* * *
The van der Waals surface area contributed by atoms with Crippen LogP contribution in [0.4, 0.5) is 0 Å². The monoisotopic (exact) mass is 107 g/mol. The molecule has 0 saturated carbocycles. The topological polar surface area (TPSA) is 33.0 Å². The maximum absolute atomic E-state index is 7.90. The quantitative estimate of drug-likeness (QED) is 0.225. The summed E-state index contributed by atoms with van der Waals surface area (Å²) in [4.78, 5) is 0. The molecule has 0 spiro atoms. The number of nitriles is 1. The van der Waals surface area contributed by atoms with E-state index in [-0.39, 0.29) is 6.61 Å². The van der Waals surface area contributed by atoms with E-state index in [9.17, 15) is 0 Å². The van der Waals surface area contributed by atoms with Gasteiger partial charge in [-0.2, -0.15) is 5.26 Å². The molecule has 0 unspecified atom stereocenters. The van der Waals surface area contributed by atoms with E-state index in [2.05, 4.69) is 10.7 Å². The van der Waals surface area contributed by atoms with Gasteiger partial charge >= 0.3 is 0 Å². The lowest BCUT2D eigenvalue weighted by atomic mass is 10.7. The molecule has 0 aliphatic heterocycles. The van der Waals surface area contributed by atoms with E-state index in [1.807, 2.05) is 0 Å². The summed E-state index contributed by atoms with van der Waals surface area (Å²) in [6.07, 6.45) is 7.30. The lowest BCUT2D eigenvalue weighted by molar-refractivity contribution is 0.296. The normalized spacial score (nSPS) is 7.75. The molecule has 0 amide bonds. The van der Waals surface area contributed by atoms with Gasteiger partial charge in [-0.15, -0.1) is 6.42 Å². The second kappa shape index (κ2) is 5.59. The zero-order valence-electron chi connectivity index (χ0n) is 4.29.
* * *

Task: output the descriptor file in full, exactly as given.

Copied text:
The van der Waals surface area contributed by atoms with Crippen LogP contribution in [0.4, 0.5) is 0 Å². The monoisotopic (exact) mass is 107 g/mol. The molecule has 0 saturated carbocycles. The topological polar surface area (TPSA) is 33.0 Å². The maximum absolute atomic E-state index is 7.90. The quantitative estimate of drug-likeness (QED) is 0.225. The summed E-state index contributed by atoms with van der Waals surface area (Å²) in [4.78, 5) is 0. The molecule has 0 spiro atoms. The number of nitriles is 1. The van der Waals surface area contributed by atoms with E-state index in [-0.39, 0.29) is 6.61 Å². The van der Waals surface area contributed by atoms with E-state index in [9.17, 15) is 0 Å². The van der Waals surface area contributed by atoms with Gasteiger partial charge in [-0.2, -0.15) is 5.26 Å². The molecule has 0 unspecified atom stereocenters. The van der Waals surface area contributed by atoms with E-state index in [2.05, 4.69) is 10.7 Å². The van der Waals surface area contributed by atoms with Gasteiger partial charge >= 0.3 is 0 Å². The lowest BCUT2D eigenvalue weighted by atomic mass is 10.7. The molecule has 0 aliphatic heterocycles. The van der Waals surface area contributed by atoms with E-state index in [1.807, 2.05) is 0 Å². The summed E-state index contributed by atoms with van der Waals surface area (Å²) in [6.07, 6.45) is 7.30. The lowest BCUT2D eigenvalue weighted by molar-refractivity contribution is 0.296. The normalized spacial score (nSPS) is 7.75. The molecule has 0 amide bonds. The van der Waals surface area contributed by atoms with Gasteiger partial charge in [-0.15, -0.1) is 6.42 Å². The second kappa shape index (κ2) is 5.59. The zero-order valence-electron chi connectivity index (χ0n) is 4.29.